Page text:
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Integrated business planning (IBP) is an approach to considering all the components of a business operation together, including how those components interact to help the business achieve its goals. By approaching the planning and strategic management of those components in this manner, it is possible to maximize the benefit generated by the operation, minimize waste, and in general allow the business to function as efficiently as possible. The responsible use of company resources often in turn means that the operational planning results in higher profits, which in turn makes the financial planning for upcoming periods all the easier to manage.
One way to perceive integrated business planning is as an overall process of managing available resources by recognizing what the most judicious use of equipment, hardware and software, policies and procedures, and the cultivation of a certain type of corporate environment can accomplish. By understanding how all these elements can enhance or decrease success in each department within the business, it is easier to see the operation as a whole rather than a collection of individual functions. This type of holistic approach can often make it easier to trace each process through different phases of the operation, and determine what is happening in one area that is making the process easier or more difficult in subsequent areas.
With integrated business planning, the function of each component is seen as inter-related to the others. This means that the work of the communications department is connected with the efficiency of the administrative office, which in turn impacts what takes place on the production floor. The sales department is necessarily connected with both administration and the production process, with one component relying on the efficiency of the others to achieve the goal of generating business and meeting customer needs. Rather than viewing each function with the business as autonomous, an integrated business planning approach can often eliminate duplication of efforts at different levels and allow the company to be more productive overall. Higher production and efficiency levels translates into meeting customer in less time, which in turn is likely to make it easier to acquire more customers that place more orders and increase the fortunes of the business.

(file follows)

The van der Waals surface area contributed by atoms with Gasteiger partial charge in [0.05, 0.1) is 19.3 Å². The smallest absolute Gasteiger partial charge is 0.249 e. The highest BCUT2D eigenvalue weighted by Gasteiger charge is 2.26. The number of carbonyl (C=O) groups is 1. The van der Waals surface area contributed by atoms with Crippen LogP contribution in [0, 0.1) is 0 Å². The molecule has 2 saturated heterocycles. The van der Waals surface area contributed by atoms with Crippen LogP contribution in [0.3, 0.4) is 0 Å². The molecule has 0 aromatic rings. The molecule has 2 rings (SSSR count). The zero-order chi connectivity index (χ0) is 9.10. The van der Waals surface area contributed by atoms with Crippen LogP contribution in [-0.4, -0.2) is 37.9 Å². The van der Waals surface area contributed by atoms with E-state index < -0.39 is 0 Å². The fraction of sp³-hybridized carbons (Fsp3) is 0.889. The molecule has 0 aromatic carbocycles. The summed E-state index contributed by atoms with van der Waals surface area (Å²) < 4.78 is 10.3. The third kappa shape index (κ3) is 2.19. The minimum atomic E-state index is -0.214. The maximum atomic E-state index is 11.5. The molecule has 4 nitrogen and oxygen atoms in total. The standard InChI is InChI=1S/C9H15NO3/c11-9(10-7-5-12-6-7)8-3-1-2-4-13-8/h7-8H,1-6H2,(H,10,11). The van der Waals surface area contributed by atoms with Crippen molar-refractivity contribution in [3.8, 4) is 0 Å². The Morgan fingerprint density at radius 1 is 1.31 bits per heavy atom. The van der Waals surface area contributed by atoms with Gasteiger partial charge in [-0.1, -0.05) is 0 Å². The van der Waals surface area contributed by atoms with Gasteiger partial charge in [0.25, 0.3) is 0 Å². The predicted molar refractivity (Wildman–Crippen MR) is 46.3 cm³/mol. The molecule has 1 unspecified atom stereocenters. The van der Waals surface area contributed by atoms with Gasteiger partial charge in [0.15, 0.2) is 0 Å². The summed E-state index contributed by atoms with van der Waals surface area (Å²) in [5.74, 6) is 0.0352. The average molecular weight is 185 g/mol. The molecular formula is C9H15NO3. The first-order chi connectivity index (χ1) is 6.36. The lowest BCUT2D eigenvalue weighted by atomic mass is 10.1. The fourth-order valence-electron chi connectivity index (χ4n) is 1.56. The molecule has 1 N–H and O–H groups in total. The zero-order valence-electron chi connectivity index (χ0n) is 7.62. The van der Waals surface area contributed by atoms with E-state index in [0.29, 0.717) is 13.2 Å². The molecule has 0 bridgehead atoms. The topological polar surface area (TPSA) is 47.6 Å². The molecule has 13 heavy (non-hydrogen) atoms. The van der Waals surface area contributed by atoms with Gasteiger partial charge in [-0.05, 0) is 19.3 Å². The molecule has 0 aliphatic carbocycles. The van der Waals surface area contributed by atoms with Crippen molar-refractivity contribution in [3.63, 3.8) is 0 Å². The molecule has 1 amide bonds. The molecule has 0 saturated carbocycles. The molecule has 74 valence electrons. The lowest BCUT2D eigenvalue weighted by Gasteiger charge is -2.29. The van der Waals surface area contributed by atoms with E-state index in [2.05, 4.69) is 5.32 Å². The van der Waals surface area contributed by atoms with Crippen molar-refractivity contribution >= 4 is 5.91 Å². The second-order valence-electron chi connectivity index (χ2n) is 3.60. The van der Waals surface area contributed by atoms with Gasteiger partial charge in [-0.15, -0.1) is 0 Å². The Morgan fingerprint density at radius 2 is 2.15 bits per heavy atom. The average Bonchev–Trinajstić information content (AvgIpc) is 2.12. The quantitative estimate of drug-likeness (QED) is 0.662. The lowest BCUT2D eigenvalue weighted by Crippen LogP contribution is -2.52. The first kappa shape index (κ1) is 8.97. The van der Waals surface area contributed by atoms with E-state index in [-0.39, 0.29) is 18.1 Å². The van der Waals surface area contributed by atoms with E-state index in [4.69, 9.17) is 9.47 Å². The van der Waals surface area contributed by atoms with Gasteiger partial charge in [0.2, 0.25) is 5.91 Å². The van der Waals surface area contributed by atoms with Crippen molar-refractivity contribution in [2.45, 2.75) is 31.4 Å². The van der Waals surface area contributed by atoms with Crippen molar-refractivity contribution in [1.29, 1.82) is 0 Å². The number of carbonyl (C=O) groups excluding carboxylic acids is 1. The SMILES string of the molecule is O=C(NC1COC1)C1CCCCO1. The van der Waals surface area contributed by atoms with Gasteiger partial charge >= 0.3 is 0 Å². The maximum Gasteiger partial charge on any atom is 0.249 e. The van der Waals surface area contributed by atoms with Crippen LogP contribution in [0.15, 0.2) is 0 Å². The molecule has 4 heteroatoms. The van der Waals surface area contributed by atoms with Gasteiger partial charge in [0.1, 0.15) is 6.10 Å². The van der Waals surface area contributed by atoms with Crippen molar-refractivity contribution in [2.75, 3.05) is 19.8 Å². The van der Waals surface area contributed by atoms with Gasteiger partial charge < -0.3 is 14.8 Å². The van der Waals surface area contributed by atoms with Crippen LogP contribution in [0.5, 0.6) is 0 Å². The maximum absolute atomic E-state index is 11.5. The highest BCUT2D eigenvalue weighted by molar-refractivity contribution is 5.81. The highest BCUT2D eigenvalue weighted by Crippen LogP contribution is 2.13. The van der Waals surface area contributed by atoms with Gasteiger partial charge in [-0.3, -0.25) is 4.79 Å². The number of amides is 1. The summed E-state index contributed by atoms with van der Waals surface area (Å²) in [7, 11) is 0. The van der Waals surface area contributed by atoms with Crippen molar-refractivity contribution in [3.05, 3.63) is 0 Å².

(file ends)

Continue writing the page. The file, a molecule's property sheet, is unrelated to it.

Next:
Even a small business can benefit from the basics of integrated business planning. For example, a store owner can use the approach to determine where certain displays of goods are placed in relation to related goods, where to position associates that can aid customers in finding goods and completing transactions, and even what type of amenities to offer customers that are likely to encourage them to linger long enough to make a purchase. By arranging the operation and the work force to best advantage, the store earns more sales, develops a larger client base, and has a better chance of making a profit.